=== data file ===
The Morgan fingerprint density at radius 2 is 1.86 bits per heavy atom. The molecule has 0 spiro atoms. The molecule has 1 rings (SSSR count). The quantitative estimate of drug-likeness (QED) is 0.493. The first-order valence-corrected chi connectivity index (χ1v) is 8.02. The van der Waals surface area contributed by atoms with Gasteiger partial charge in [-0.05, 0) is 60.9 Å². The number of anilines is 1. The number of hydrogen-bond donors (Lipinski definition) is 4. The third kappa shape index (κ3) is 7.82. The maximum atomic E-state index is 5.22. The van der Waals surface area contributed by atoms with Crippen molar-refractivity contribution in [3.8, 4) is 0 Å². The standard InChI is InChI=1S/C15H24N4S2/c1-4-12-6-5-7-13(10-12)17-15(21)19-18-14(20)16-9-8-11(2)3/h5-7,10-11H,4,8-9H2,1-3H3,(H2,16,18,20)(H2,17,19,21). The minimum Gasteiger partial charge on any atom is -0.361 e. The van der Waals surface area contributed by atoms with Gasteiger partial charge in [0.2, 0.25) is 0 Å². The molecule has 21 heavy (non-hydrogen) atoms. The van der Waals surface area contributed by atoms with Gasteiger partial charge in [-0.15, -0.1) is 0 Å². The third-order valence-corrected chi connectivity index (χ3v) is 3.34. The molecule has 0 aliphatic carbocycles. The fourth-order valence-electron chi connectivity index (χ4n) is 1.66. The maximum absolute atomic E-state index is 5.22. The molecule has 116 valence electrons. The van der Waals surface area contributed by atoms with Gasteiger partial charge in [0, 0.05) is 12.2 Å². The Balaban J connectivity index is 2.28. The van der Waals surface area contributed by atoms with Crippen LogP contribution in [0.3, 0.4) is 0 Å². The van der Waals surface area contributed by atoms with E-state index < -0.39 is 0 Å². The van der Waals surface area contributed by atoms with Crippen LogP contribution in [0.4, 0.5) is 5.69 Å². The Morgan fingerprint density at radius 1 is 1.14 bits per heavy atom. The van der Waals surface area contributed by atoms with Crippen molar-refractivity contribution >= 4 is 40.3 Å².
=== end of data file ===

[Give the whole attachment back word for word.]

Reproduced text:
The Morgan fingerprint density at radius 2 is 1.86 bits per heavy atom. The molecule has 0 spiro atoms. The molecule has 1 rings (SSSR count). The quantitative estimate of drug-likeness (QED) is 0.493. The first-order valence-corrected chi connectivity index (χ1v) is 8.02. The van der Waals surface area contributed by atoms with Gasteiger partial charge in [-0.05, 0) is 60.9 Å². The number of anilines is 1. The number of hydrogen-bond donors (Lipinski definition) is 4. The third kappa shape index (κ3) is 7.82. The maximum atomic E-state index is 5.22. The van der Waals surface area contributed by atoms with Crippen molar-refractivity contribution in [3.8, 4) is 0 Å². The standard InChI is InChI=1S/C15H24N4S2/c1-4-12-6-5-7-13(10-12)17-15(21)19-18-14(20)16-9-8-11(2)3/h5-7,10-11H,4,8-9H2,1-3H3,(H2,16,18,20)(H2,17,19,21). The minimum Gasteiger partial charge on any atom is -0.361 e. The van der Waals surface area contributed by atoms with Gasteiger partial charge in [0.2, 0.25) is 0 Å². The molecule has 21 heavy (non-hydrogen) atoms. The van der Waals surface area contributed by atoms with Gasteiger partial charge in [-0.15, -0.1) is 0 Å². The third-order valence-corrected chi connectivity index (χ3v) is 3.34. The molecule has 0 aliphatic carbocycles. The fourth-order valence-electron chi connectivity index (χ4n) is 1.66. The maximum absolute atomic E-state index is 5.22. The molecule has 116 valence electrons. The van der Waals surface area contributed by atoms with Gasteiger partial charge in [0, 0.05) is 12.2 Å². The Balaban J connectivity index is 2.28. The van der Waals surface area contributed by atoms with Crippen LogP contribution in [0.3, 0.4) is 0 Å². The van der Waals surface area contributed by atoms with E-state index < -0.39 is 0 Å². The van der Waals surface area contributed by atoms with Crippen LogP contribution in [0.4, 0.5) is 5.69 Å². The Morgan fingerprint density at radius 1 is 1.14 bits per heavy atom. The van der Waals surface area contributed by atoms with Crippen molar-refractivity contribution >= 4 is 40.3 Å².